Chapter 7 - Chapter 7 Introduction of New Coke in 1985...

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Chapter 7 Introduction of New Coke in 1985 illustrates that (1) relying on research alone can lead to marketing disaster; and, (2) never, ever, ever confuse a product with a brand. Coke possessed cultural meaning way beyond simple taste. Fig. 7.1 -- Bernbach is on the record as being misunderstood by O’Guinn and others; Mr. B. believed: (1) one needs solid research to form the basis for developing effective advertising; but, (2) research never comes up with a creative idea, it is what one does with the research insights that really matters. Reliability: means that the method generates generally consistent finding over time Validity: means that the information generated s relevant to the research questions being investigated. In other words, the research investigates what it seeks to investigate Trustworthiness: a term usually applied to qualitative data, and it means exactly what it implies: can one, knowing how the data were collected, trust them, and to what extent? Meaningfulness: the most difficult of al these terms, just what does a piece of research really mean (if anything)? Meaningfulness is determined by asking what the methods and measures really have to do with determining a good ad. This simple question is not asked enough. Reasons why developmental advertising and promotion research is considered the most valuable kind of research: It helps the creatives and the account team figure out things such as the target audience’s identity, “street language” It provides critical information used by creatives in actually producing ads and promotions It is conducted early in the process so there is still an opportunity to influence the way the ads or promotions come out. The four purposes served by developmental research: 1. idea generation: to invent new ways of presenting an advertised god or service to a target audience 2. concept testing: seeking feedback designed to screen the quality of a new idea 3. audience definition: new market opportunities are commonly discovered when you get to know your audience 4. audience profiling: doing research through lifestyle, etc. Concept testing was used on Crest Whitestrips Focus Groups definition: a discussion session with (typically) six to 12 target customers who have been brought together to come up with new insights about the good or service advantages: advertisers can understand them and observe the date being collected limitations: represent a very small sample of the target audience and are prone to all sorts of “errors” caused by group dynamics Global Issues: why are Japanese girls important?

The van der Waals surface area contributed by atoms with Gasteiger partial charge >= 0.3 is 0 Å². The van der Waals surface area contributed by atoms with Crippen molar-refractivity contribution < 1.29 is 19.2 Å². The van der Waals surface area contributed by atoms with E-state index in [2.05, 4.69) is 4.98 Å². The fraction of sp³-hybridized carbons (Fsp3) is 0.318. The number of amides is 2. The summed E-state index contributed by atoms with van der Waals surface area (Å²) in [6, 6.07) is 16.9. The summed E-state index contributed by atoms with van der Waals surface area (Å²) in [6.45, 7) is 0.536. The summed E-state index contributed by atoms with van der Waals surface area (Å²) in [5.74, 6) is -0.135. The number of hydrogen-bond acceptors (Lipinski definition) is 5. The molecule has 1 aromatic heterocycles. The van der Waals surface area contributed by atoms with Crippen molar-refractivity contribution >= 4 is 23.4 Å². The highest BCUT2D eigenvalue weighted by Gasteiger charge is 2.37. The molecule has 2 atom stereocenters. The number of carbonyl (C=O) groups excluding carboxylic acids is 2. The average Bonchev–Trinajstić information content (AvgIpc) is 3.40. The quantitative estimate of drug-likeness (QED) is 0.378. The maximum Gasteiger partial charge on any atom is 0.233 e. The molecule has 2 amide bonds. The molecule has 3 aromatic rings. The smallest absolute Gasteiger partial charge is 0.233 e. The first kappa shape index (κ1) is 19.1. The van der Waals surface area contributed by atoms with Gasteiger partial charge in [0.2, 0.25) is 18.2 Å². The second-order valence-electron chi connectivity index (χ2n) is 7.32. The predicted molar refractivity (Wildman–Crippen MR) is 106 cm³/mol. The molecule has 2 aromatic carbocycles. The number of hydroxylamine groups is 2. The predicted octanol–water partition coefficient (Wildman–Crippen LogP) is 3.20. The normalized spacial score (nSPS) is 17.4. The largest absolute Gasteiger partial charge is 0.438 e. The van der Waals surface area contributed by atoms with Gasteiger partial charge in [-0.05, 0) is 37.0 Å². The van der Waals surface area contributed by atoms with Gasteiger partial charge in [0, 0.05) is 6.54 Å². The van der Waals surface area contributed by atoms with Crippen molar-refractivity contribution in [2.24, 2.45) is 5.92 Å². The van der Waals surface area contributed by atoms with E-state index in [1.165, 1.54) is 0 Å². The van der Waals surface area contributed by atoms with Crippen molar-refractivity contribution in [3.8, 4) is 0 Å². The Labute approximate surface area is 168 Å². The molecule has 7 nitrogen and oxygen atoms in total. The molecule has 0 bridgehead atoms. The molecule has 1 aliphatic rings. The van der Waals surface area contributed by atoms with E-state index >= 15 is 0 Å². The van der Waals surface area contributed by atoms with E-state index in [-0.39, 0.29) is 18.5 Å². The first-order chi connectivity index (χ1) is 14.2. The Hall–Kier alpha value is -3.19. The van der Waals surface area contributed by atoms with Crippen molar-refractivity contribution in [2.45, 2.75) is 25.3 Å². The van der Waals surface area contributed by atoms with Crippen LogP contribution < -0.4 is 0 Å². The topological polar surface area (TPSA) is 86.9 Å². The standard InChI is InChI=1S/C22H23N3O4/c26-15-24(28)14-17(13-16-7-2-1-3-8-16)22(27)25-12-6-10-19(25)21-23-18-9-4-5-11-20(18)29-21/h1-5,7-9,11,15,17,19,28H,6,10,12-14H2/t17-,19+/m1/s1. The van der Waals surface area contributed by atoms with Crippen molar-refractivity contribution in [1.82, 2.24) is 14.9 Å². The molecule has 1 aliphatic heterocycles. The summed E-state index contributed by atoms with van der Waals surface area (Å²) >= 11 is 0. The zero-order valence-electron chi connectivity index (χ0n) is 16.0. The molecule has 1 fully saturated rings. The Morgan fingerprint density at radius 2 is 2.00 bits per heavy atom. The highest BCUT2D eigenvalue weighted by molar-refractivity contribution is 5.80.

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Have an unusual ability to predict consumer product successes Can create hype for products Much more open and honest than their elders Very value-conscious consumers Japanese boys are not articulate Projective techniques: designed to allow consumers to project thoughts and feelings (conscious or unconscious) in an indirect and unobtrusive way onto a theoretically neutral
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This note was uploaded on 03/19/2008 for the course ADV 301 taught by Professor Murphy during the Spring '08 term at University of Texas at Austin.

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Chapter 7 - Chapter 7 Introduction of New Coke in 1985...

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